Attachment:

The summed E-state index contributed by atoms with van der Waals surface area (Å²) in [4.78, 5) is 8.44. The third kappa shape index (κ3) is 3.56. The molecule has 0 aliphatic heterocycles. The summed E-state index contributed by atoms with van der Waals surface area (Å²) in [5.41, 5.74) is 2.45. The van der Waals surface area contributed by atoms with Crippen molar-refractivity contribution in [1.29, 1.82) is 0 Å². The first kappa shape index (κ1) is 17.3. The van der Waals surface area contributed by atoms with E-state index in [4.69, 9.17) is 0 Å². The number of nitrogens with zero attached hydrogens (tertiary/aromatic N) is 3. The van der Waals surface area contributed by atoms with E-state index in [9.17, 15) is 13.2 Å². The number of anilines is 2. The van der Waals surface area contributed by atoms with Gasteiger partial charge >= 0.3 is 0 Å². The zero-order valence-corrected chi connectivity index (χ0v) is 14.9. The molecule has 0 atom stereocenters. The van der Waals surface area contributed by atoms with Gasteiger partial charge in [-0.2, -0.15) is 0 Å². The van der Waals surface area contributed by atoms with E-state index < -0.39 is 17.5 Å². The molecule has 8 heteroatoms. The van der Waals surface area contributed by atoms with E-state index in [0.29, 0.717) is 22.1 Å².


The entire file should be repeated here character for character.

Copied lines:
The summed E-state index contributed by atoms with van der Waals surface area (Å²) in [4.78, 5) is 8.44. The third kappa shape index (κ3) is 3.56. The molecule has 0 aliphatic heterocycles. The summed E-state index contributed by atoms with van der Waals surface area (Å²) in [5.41, 5.74) is 2.45. The van der Waals surface area contributed by atoms with Crippen molar-refractivity contribution in [1.29, 1.82) is 0 Å². The first kappa shape index (κ1) is 17.3. The van der Waals surface area contributed by atoms with E-state index in [4.69, 9.17) is 0 Å². The number of nitrogens with zero attached hydrogens (tertiary/aromatic N) is 3. The van der Waals surface area contributed by atoms with E-state index in [9.17, 15) is 13.2 Å². The number of anilines is 2. The van der Waals surface area contributed by atoms with Gasteiger partial charge >= 0.3 is 0 Å². The zero-order valence-corrected chi connectivity index (χ0v) is 14.9. The molecule has 0 atom stereocenters. The van der Waals surface area contributed by atoms with Gasteiger partial charge in [-0.2, -0.15) is 0 Å². The van der Waals surface area contributed by atoms with E-state index < -0.39 is 17.5 Å². The molecule has 8 heteroatoms. The van der Waals surface area contributed by atoms with E-state index in [0.29, 0.717) is 22.1 Å².